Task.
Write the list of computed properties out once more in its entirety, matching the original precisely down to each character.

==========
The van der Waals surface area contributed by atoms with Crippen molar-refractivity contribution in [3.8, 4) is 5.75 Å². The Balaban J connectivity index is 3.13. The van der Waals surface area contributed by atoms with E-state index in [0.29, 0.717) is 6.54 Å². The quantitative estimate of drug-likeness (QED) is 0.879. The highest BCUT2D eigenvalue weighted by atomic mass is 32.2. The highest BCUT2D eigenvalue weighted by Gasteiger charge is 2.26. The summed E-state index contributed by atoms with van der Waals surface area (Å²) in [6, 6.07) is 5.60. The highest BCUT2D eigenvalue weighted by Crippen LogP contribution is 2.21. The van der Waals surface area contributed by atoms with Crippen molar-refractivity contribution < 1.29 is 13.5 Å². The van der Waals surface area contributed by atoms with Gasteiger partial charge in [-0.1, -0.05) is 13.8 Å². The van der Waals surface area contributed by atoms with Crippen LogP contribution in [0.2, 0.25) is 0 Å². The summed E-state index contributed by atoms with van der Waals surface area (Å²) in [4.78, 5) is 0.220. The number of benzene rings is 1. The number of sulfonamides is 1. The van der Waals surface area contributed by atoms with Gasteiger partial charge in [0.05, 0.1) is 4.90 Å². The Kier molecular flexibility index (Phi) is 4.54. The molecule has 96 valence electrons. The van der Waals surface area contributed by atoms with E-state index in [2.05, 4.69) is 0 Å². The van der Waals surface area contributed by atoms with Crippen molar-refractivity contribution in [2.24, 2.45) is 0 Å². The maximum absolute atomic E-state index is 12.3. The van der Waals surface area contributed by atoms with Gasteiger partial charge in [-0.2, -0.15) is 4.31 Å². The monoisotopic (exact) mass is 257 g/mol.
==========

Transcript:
The van der Waals surface area contributed by atoms with Crippen molar-refractivity contribution in [3.8, 4) is 5.75 Å². The Balaban J connectivity index is 3.13. The van der Waals surface area contributed by atoms with E-state index in [0.29, 0.717) is 6.54 Å². The quantitative estimate of drug-likeness (QED) is 0.879. The highest BCUT2D eigenvalue weighted by atomic mass is 32.2. The highest BCUT2D eigenvalue weighted by Gasteiger charge is 2.26. The summed E-state index contributed by atoms with van der Waals surface area (Å²) in [6, 6.07) is 5.60. The highest BCUT2D eigenvalue weighted by Crippen LogP contribution is 2.21. The van der Waals surface area contributed by atoms with Crippen molar-refractivity contribution < 1.29 is 13.5 Å². The van der Waals surface area contributed by atoms with Gasteiger partial charge in [-0.1, -0.05) is 13.8 Å². The van der Waals surface area contributed by atoms with Crippen LogP contribution in [0.2, 0.25) is 0 Å². The summed E-state index contributed by atoms with van der Waals surface area (Å²) in [4.78, 5) is 0.220. The number of benzene rings is 1. The number of sulfonamides is 1. The van der Waals surface area contributed by atoms with Gasteiger partial charge in [0.05, 0.1) is 4.90 Å². The Kier molecular flexibility index (Phi) is 4.54. The molecule has 96 valence electrons. The van der Waals surface area contributed by atoms with E-state index in [2.05, 4.69) is 0 Å². The van der Waals surface area contributed by atoms with Crippen molar-refractivity contribution in [2.24, 2.45) is 0 Å². The maximum absolute atomic E-state index is 12.3. The van der Waals surface area contributed by atoms with Gasteiger partial charge in [-0.2, -0.15) is 4.31 Å². The monoisotopic (exact) mass is 257 g/mol.